Navy Pants Finished

I then did the third pair in navy.  I can also wear these without further adjusting. 

For now, I actually have a pattern I can cut out and assemble and wear without any fuss – so I can do a pair of pants in under 5 hours – cut them out, sew them together, and they’re wearable.

Navy Pants

Navy Pants

I may actually have a go at redrafting this pattern to incorporate a fly-front and a waistband after all. I’m finding pulling on these pants more difficult than getting on my jeans with the front opening! Now that I have a working crotch depth, it shouldn’t be too hard to shape the top a bit and incorporate the front fly opening.

As for the beige pants: I added a waistband which I wasn’t happy with – the crotch depth was a bit too long. I cut that waistband off (losing 1/4″ from the length of the body) and added a narrower waistband – this time using leftover navy corduroy since I no longer had any of the original beige left.

4th Iteration of the Beige Pull-on Pants

They’re wearable although I found yesterday that I was hiking them up more than I had to with the burgundy pants which pretty much stay at my waist in the back when I sit down. These do slip down some – may have to do with the stiffness of the fabric – the burgundy is a much softer corduroy, although the navy seem to stay up reasonable well (I’ve got them on now). I discovered, and recorded, that my inseam on these pants is 26 1/2″, the side seam ends up at 37″. That information now takes any guesswork out of making up this pattern.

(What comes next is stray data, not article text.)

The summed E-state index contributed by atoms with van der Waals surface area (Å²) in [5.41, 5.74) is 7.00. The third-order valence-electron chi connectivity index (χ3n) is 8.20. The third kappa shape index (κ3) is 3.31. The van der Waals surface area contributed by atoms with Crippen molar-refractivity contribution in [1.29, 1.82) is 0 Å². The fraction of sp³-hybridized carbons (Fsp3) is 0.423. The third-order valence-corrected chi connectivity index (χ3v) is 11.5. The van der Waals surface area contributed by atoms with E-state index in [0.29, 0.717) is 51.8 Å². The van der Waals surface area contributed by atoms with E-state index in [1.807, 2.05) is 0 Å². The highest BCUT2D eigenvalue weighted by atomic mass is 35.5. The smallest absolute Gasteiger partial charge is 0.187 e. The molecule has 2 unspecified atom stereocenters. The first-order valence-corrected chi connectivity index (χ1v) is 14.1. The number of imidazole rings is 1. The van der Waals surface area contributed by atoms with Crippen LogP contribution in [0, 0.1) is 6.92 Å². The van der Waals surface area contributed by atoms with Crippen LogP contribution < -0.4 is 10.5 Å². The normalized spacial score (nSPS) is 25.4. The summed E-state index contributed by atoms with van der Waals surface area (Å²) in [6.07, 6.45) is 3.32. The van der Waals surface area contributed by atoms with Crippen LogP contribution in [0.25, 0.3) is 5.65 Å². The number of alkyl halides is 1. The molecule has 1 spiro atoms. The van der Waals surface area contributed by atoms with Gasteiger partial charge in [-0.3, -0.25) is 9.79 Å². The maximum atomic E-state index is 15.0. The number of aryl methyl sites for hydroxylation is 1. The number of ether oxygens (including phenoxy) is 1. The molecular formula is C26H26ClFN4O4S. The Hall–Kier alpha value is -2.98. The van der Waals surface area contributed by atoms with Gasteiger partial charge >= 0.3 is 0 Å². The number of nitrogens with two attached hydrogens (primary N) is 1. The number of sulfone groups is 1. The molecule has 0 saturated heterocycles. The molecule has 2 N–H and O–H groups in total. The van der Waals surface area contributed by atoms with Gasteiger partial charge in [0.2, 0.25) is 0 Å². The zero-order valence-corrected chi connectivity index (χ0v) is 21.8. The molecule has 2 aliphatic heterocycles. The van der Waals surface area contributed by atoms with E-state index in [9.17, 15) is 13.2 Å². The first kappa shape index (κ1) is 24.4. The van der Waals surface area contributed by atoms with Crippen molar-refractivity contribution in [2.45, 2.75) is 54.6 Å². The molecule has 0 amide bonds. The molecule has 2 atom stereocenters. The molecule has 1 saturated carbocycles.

BTW – for the record, I’m a pressed crease person. I’ve been getting flack from a friend for pressing front and back creases in my pants. The crease makes them hang better, and I’m after a slightly more formal look – these may be pull on pants but I’ve made them into a cross between jeans (with jeans front pockets and pockets on the back) and a dress pants. A good pair of worsted flannel pants would have front and back creases! They’d look slept-in, if they weren’t pressed. I don’t want sweatpants! My mother would have called me a “schloomp” were I to wear unpressed pants to go out.

The “Muslin”

It’s close to two weeks since I posted anything. That’s because I’ve been stuck on the latest quilt – I have this lovely collection of jellyroll strips – I’d like to do something with them using diamonds – and the 2 1/2″ strip width limit has me blocked!